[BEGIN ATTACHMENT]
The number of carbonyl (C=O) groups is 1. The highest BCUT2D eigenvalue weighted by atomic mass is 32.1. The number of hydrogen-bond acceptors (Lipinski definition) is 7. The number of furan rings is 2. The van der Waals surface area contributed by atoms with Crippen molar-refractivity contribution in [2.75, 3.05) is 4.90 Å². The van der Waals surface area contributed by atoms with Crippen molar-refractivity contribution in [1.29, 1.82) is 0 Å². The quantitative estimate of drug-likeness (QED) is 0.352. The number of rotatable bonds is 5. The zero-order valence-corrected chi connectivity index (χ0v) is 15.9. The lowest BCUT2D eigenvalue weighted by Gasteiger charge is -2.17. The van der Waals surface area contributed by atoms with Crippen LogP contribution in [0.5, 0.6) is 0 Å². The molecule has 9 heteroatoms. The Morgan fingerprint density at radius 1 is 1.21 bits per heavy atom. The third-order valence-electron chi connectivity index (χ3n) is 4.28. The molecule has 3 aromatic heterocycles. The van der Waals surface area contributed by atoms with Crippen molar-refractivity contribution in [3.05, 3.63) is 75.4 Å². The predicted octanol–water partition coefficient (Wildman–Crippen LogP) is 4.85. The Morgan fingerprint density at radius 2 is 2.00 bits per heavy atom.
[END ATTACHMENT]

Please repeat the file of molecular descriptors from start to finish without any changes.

The number of carbonyl (C=O) groups is 1. The highest BCUT2D eigenvalue weighted by atomic mass is 32.1. The number of hydrogen-bond acceptors (Lipinski definition) is 7. The number of furan rings is 2. The van der Waals surface area contributed by atoms with Crippen molar-refractivity contribution in [2.75, 3.05) is 4.90 Å². The van der Waals surface area contributed by atoms with Crippen molar-refractivity contribution in [1.29, 1.82) is 0 Å². The quantitative estimate of drug-likeness (QED) is 0.352. The number of rotatable bonds is 5. The zero-order valence-corrected chi connectivity index (χ0v) is 15.9. The lowest BCUT2D eigenvalue weighted by Gasteiger charge is -2.17. The van der Waals surface area contributed by atoms with Crippen LogP contribution in [0.5, 0.6) is 0 Å². The molecule has 9 heteroatoms. The Morgan fingerprint density at radius 1 is 1.21 bits per heavy atom. The third-order valence-electron chi connectivity index (χ3n) is 4.28. The molecule has 3 aromatic heterocycles. The van der Waals surface area contributed by atoms with Crippen molar-refractivity contribution in [3.05, 3.63) is 75.4 Å². The predicted octanol–water partition coefficient (Wildman–Crippen LogP) is 4.85. The Morgan fingerprint density at radius 2 is 2.00 bits per heavy atom.